Some faculty opinions could have changed since UMaine detailed its reopening plans, but not significantly, Neuman said.

“I think that the fact that testing is in place and it looks like there’s a lot of thought that’s gone into contact tracing and quarantining could make a little bit of a difference,” she said. “But there were so many people who said, ‘I just can’t go back because of my age or my health condition or my family member. I’m not able to go back until I’m really safe.’”

Of the faculty members who said they did not plan to teach in-person, 75 percent said widespread use of a COVID-19 vaccine would make them more willing to do so, and 63 percent said it would take regular testing of students throughout the semester to make them more comfortable with the idea.

Neuman personally does not plan on returning to in-person instruction this fall because of some health issues in her family. She said the union expects the university to allow faculty to choose how they want to offer their classes.

“If the university says, ‘we’re going to force somebody to teach,’ AFUM would take a strong stance against that,” she said. “But I think the university is trying to work with everybody to make sure people have some options, and that they are aware of the options that they have.”

William Nichols, a literacy education professor and president of the UMaine Faculty Senate, said he plans to offer his class, for which about 20 students have signed up, partially in person. The classroom he typically uses can only accommodate six students based on social distancing guidelines, but he might split students up and have them attend in smaller groups on different days.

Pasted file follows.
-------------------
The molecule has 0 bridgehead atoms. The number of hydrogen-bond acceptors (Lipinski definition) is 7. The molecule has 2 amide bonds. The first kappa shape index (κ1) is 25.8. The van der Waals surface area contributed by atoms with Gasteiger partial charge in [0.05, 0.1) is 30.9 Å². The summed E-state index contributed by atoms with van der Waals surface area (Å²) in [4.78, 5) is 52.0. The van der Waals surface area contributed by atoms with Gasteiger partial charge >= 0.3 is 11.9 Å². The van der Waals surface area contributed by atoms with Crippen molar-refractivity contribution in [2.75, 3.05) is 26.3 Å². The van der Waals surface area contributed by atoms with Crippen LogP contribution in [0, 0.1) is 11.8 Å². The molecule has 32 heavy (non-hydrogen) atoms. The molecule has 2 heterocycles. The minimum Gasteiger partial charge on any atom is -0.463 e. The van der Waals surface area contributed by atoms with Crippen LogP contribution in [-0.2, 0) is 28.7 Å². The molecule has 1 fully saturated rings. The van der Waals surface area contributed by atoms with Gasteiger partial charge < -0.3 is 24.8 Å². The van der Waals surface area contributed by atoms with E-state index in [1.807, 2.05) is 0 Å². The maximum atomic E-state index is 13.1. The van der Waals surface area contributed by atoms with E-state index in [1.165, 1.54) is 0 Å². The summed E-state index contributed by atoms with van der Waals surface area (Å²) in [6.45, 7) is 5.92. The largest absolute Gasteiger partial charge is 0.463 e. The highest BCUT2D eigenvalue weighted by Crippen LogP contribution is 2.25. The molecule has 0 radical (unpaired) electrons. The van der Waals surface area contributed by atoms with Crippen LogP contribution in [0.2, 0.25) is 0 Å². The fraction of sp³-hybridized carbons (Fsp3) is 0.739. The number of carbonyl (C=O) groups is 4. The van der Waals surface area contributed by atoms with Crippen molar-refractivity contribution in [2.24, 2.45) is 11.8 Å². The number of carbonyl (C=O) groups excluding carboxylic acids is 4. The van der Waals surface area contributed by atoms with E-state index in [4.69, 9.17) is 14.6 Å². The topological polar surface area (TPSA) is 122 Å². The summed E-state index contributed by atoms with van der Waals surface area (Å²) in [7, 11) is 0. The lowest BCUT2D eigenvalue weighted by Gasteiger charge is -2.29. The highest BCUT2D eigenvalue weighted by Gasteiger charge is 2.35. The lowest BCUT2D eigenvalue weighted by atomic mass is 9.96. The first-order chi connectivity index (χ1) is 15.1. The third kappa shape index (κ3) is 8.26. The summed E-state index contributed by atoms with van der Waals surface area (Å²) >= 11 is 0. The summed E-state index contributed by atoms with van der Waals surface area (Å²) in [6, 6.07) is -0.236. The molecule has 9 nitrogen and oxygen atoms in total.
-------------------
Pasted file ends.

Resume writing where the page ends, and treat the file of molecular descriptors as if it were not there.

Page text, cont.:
“I want the students to have as close to an authentic university experience as they possibly can and that’s why I’m going to make sure that there’s a face-to-face component to my instruction,” Nichols said. “But I will also be providing online access to remote learners.”

Rob Glover, a political science professor, said he will probably not return to in-person instruction, but that he hasn’t finalized his decision yet. He’ll make a final decision based on the state of the pandemic in the upcoming weeks, he said.

“What I can’t say with certainty is that the majority of my teaching in the fall is going to happen online, not in the classroom, and that’s true for the university as a whole,” he said.

Glover has already made adjustments to classes he used to teach to make them more suitable for remote instruction. He canceled one class that was based on students going out into the community for research.

While he’s worried about the implications of bringing thousands of people back together on campus, living and learning in close proximity while COVID-19 case numbers are on an uptick nationally, he said he was also pleased with the extent of the university’s planning for the fall.

“I’m pleased at the fact that this was done in consultation with our scientific community, that it wasn’t just the administrators in a bubble crafting this plan,” Glover said. “It’s really good that I don’t think anyone has been compelled — student or faculty or staff member — to be on campus or else.”

Correction: An earlier version of this report mischaracterized the group of faculty who indicated in the survey what would make them more comfortable with teaching in person.